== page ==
One of the centerpieces of President Joe Biden‘s proposed infrastructure plan is $174 billion earmarked for consumer EV rebates and the construction of 500,000 additional electric vehicle charging stations across the U.S. It’s something that Biden touted during his tour of the Ford Rouge Electric Vehicle Center yesterday while the president was also able to drive the all-electric Ford F-150 Lightning. However, Biden appears ready to pursue even more direct consumer EV rebates to speed up sales and EV adoption in the U.S.
During an interview with Bloomberg Technology, White House Climate Advisor Gina McCarthy said that Biden is “looking to invest more than $170 billion and he’s going to build out the electric charging stations that we need for consumers to buy these vehicles and feel confident that they can get where they want to go and back again. He’s looking at actually providing consumer rebates at the point of sale.”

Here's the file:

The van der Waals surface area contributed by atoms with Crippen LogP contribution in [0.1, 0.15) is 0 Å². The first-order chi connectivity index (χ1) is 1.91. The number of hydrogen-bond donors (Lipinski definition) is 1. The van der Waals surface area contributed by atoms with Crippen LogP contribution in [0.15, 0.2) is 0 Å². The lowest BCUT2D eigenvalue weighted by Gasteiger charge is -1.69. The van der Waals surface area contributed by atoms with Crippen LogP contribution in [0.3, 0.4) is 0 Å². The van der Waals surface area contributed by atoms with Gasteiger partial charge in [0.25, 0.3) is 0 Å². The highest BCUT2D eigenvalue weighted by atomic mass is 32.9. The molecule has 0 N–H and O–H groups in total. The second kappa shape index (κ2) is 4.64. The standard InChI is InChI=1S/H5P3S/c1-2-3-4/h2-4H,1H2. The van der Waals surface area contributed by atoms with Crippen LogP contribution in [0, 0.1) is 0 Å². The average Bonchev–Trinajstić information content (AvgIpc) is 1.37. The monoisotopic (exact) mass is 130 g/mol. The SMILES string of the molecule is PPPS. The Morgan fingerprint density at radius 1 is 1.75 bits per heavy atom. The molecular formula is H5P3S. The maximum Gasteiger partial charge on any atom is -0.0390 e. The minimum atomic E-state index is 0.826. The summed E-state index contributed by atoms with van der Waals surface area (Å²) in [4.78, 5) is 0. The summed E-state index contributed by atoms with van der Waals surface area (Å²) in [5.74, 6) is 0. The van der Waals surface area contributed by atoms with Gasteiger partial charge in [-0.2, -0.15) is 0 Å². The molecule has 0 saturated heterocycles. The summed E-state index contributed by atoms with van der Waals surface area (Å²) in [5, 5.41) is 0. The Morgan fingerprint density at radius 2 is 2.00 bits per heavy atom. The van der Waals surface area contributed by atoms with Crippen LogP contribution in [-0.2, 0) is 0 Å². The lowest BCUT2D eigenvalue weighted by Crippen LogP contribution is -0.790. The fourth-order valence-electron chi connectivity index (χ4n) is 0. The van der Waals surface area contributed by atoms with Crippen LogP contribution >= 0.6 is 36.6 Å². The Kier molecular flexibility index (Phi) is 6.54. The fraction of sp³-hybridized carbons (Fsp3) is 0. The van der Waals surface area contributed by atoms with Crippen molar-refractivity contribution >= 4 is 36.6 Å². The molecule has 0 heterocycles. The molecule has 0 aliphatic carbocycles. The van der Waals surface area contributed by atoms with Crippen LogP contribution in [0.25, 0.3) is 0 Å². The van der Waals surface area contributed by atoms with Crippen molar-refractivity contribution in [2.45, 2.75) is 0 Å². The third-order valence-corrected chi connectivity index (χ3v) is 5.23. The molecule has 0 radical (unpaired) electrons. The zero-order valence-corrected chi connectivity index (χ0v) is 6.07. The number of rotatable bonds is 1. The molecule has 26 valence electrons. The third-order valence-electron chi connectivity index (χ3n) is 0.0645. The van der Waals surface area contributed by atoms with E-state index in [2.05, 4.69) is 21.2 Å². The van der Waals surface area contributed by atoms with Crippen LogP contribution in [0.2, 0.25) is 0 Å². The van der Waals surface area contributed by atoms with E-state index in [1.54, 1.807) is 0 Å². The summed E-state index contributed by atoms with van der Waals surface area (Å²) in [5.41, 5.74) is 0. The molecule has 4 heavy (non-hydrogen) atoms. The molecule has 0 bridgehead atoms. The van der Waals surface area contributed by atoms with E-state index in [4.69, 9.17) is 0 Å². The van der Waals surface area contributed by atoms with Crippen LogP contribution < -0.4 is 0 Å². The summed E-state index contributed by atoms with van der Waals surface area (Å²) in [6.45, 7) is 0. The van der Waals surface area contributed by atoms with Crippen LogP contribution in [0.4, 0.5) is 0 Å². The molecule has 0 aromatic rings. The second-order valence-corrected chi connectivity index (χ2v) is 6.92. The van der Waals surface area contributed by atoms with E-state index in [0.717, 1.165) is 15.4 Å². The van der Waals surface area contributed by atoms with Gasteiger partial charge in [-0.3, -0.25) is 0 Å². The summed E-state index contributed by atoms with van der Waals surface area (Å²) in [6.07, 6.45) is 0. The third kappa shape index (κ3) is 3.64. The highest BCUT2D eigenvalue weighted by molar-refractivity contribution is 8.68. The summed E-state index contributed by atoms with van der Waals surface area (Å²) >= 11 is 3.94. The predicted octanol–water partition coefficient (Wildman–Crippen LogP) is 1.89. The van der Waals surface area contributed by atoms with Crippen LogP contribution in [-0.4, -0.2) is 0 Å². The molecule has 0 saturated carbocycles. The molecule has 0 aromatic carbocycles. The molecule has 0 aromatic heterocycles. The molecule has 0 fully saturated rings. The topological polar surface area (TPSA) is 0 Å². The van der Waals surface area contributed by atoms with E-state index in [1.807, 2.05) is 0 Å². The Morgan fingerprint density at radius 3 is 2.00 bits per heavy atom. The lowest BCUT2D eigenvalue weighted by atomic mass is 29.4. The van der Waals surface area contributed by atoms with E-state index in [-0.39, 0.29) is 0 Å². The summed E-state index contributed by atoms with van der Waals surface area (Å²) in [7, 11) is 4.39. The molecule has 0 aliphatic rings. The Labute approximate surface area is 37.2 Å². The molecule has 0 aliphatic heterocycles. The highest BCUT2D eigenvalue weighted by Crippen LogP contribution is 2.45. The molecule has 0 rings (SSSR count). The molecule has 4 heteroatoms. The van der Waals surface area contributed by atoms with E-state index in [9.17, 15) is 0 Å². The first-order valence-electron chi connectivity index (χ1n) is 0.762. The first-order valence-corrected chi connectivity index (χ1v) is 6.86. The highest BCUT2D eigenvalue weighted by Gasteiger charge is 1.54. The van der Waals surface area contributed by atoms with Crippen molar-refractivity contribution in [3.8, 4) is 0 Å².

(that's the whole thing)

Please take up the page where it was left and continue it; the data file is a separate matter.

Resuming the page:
Though Biden has yet to outline the specifics of his infrastructure plan, most believed from the start that his intentions were to offer EV rebates at the time of purchase, reducing the cost of battery-electric vehicles rather than simply offering tax credits, as is the case currently. Biden believes that offering rebates in place of tax credits will benefit low- and middle-income consumers more than the wealthy.
Many also believe that Biden’s proposed rebates will apply to automakers like Tesla and General Motors, which are no longer eligible for the $7,500 tax credit after both passed the 200,000 vehicles sold mark, while newer models like the Ford Mustang Mach-E are. In addition to rebates and money earmarked to beef up EV infrastructure, Biden’s plan also includes $20 billion for electric school buses, $25 billion for zero-emission transit vehicles, and $14 billion in other tax incentives.